Billie Jean King made it in tennis the old-fashioned way. She went to public high school and public college while grinding out her tennis training in her free time.

"I was a parks-and-rec kid," King says of her Southern California upbringing. "If I hadn't had access in Long Beach at the public parks, I wouldn't have been here."

Here in the literal sense meant being at Arthur Ashe Stadium in the USTA Billie Jean King National Tennis Center, home of the U.S. Open. But it was also referring to her status as one of the all-time greats with 12 Grand Slam singles titles, including four at the U.S. Open.

But the 2016 tournament in Flushing, which starts Aug. 29, will be different. For the first time, center court at Arthur Ashe Stadium, will include a retractable roof.

King attended the roof's official unveiling on Aug. 2 and explained the contraption, which can close in under seven minutes, is a lot more than a block of metal.

"Hopefully, [this will] get new people into our sport, to get them excited, to get the kids excited and have more American champions," she says. "I would like to have more American champions and I'd like our grassroots to be bigger and have a huge critical mass of kids. The more money we can make at the Open, they shove it back out to community tennis. I think it [also helps] the junior development program. So we can help the best kids in the country, whether they have money or not. So there's access for them."

Billie Jean King

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After Arthur Ashe's widow, Jeanne Ashe, closed the roof during the unveiling ceremony, King had the honor of re-opening it.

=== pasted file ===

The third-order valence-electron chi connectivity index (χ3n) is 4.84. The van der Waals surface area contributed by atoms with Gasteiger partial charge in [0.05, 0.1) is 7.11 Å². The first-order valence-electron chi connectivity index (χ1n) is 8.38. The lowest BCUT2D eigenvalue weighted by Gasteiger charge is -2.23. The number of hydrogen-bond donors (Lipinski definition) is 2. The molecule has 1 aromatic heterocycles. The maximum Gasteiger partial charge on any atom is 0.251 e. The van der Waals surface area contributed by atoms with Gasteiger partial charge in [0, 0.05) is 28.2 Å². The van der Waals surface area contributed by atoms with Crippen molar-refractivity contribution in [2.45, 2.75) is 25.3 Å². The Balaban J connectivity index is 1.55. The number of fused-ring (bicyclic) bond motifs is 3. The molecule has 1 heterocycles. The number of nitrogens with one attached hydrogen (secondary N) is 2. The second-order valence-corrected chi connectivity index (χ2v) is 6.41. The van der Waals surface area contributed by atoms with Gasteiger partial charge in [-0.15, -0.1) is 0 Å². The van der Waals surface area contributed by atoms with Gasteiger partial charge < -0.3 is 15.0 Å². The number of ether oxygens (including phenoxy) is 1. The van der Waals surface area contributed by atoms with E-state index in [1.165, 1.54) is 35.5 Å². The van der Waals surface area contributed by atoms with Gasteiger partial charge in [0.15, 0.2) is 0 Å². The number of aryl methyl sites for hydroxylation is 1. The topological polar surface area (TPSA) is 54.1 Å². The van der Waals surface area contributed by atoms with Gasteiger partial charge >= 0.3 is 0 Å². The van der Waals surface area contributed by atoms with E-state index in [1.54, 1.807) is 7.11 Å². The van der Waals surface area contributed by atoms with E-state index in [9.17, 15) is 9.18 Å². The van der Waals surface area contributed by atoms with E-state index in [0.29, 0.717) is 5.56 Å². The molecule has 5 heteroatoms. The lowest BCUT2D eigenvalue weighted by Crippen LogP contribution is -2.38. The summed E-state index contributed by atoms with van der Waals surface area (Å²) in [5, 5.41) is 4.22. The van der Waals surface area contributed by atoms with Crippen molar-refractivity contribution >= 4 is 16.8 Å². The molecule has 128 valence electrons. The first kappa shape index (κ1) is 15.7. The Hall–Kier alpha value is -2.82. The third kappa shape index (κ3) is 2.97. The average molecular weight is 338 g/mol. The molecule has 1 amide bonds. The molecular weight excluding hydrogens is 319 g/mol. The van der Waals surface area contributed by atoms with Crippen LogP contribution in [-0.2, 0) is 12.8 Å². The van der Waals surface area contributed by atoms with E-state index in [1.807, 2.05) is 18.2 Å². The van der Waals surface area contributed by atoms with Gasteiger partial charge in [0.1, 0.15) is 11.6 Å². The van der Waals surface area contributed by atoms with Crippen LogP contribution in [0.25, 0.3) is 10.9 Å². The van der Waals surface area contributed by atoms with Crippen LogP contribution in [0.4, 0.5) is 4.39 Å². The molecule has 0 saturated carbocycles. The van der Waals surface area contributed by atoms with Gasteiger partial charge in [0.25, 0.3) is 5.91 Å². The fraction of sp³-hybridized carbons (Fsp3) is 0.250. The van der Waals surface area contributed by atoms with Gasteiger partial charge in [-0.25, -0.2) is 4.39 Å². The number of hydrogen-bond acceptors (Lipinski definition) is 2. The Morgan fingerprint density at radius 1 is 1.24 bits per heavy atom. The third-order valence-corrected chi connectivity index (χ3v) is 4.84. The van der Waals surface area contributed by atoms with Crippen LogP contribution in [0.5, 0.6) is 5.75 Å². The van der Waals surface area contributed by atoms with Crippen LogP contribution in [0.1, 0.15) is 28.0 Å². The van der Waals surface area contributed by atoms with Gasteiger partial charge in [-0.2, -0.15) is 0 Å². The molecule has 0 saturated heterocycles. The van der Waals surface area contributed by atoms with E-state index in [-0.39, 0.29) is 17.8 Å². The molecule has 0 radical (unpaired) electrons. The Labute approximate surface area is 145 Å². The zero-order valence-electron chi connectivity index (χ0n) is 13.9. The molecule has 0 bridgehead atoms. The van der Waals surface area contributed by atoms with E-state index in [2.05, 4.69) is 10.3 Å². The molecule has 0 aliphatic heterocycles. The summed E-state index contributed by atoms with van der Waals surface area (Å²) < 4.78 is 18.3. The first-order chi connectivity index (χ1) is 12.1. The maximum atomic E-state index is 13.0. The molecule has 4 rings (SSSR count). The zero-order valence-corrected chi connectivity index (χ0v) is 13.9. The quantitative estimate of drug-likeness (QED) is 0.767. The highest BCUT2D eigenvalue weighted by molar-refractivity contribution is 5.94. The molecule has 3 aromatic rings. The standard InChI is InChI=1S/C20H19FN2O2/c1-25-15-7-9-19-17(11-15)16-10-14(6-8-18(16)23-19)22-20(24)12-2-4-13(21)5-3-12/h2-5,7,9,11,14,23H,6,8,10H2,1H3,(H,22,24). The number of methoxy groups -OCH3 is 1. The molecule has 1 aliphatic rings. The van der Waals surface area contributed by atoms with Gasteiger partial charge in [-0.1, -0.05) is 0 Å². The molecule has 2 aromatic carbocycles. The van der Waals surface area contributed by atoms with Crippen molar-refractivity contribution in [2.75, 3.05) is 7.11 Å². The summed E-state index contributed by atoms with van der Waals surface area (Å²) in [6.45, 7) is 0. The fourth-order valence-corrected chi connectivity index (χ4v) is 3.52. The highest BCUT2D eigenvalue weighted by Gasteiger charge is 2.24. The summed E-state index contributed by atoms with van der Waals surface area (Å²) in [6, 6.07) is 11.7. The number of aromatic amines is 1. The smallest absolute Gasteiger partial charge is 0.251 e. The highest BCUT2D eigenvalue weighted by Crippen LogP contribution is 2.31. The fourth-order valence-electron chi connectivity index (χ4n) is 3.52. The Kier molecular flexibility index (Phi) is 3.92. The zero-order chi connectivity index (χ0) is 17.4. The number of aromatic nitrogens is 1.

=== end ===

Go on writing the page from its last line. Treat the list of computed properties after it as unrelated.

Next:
"It makes a huge difference psychologically to a lot of players," King says. "For the fans, it’s the same thing. The night before, when they find out the schedule of play, if [the'’re] playing on Ashe, you know, 'We’re going out there. We don't even have to worry about whether we should go out today or not, it's gonna be rain or not rain. And if it rains, what are we doing?' They don't have to worry about that anymore. So it just takes a lot of the worry and anxiety out of things. It makes a better experience for the fans."

The U.S. Open is now the third Grand Slam to have a roof on its center court, after the Australian Open and Wimbledon.

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Since King's last U.S. Open title in 1974, six American women have won in New York City: Chris Evert, Tracy Austin, Martina Navratilova, Lindsay Davenport, Serena Williams and Venus Williams. Since 1974, five American men -- Jimmy Connors, John McEnroe, Pete Sampras, Andre Agassi and Andy Roddick – have won the U.S. Open, but none since 2003.

By King's logic, the roof may open the ceiling on that.

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Follow Jeffrey Eisenband on Twitter @JeffEisenband.